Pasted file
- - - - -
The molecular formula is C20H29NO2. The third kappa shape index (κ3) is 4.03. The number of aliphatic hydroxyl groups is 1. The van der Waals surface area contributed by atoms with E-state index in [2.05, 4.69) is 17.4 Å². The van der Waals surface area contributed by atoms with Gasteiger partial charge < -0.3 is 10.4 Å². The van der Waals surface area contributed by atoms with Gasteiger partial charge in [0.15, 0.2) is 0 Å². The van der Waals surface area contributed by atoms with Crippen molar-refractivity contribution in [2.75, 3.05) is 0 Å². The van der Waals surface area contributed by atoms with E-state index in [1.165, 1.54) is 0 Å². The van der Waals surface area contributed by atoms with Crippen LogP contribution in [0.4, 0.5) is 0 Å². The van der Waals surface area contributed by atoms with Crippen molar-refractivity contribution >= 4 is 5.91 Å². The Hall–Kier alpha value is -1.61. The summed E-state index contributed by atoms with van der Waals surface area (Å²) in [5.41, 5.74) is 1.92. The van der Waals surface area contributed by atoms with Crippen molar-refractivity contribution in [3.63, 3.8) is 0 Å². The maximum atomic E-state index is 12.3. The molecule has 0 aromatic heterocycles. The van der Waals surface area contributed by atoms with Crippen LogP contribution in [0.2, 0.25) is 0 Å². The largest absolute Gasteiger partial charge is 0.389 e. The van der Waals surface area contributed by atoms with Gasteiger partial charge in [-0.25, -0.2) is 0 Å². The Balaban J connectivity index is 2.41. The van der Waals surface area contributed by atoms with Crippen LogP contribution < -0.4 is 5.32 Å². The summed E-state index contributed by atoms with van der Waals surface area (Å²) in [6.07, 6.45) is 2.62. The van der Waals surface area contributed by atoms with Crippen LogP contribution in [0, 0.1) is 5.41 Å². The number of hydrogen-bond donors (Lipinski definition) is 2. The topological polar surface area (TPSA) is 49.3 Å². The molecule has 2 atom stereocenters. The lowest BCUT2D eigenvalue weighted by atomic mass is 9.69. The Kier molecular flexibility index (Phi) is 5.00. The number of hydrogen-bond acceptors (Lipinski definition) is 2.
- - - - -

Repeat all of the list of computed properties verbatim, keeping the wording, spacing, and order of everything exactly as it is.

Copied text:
The molecular formula is C20H29NO2. The third kappa shape index (κ3) is 4.03. The number of aliphatic hydroxyl groups is 1. The van der Waals surface area contributed by atoms with E-state index in [2.05, 4.69) is 17.4 Å². The van der Waals surface area contributed by atoms with Gasteiger partial charge < -0.3 is 10.4 Å². The van der Waals surface area contributed by atoms with Gasteiger partial charge in [0.15, 0.2) is 0 Å². The van der Waals surface area contributed by atoms with Crippen molar-refractivity contribution in [2.75, 3.05) is 0 Å². The van der Waals surface area contributed by atoms with E-state index in [1.165, 1.54) is 0 Å². The van der Waals surface area contributed by atoms with Crippen LogP contribution in [0.4, 0.5) is 0 Å². The van der Waals surface area contributed by atoms with Crippen molar-refractivity contribution >= 4 is 5.91 Å². The Hall–Kier alpha value is -1.61. The summed E-state index contributed by atoms with van der Waals surface area (Å²) in [5.41, 5.74) is 1.92. The van der Waals surface area contributed by atoms with Crippen molar-refractivity contribution in [3.63, 3.8) is 0 Å². The maximum atomic E-state index is 12.3. The molecule has 0 aromatic heterocycles. The van der Waals surface area contributed by atoms with Crippen LogP contribution in [0.2, 0.25) is 0 Å². The largest absolute Gasteiger partial charge is 0.389 e. The van der Waals surface area contributed by atoms with Gasteiger partial charge in [-0.25, -0.2) is 0 Å². The Balaban J connectivity index is 2.41. The van der Waals surface area contributed by atoms with Crippen LogP contribution < -0.4 is 5.32 Å². The summed E-state index contributed by atoms with van der Waals surface area (Å²) in [6.07, 6.45) is 2.62. The van der Waals surface area contributed by atoms with Crippen LogP contribution in [0, 0.1) is 5.41 Å². The number of hydrogen-bond donors (Lipinski definition) is 2. The topological polar surface area (TPSA) is 49.3 Å². The molecule has 2 atom stereocenters. The lowest BCUT2D eigenvalue weighted by atomic mass is 9.69. The Kier molecular flexibility index (Phi) is 5.00. The number of hydrogen-bond acceptors (Lipinski definition) is 2.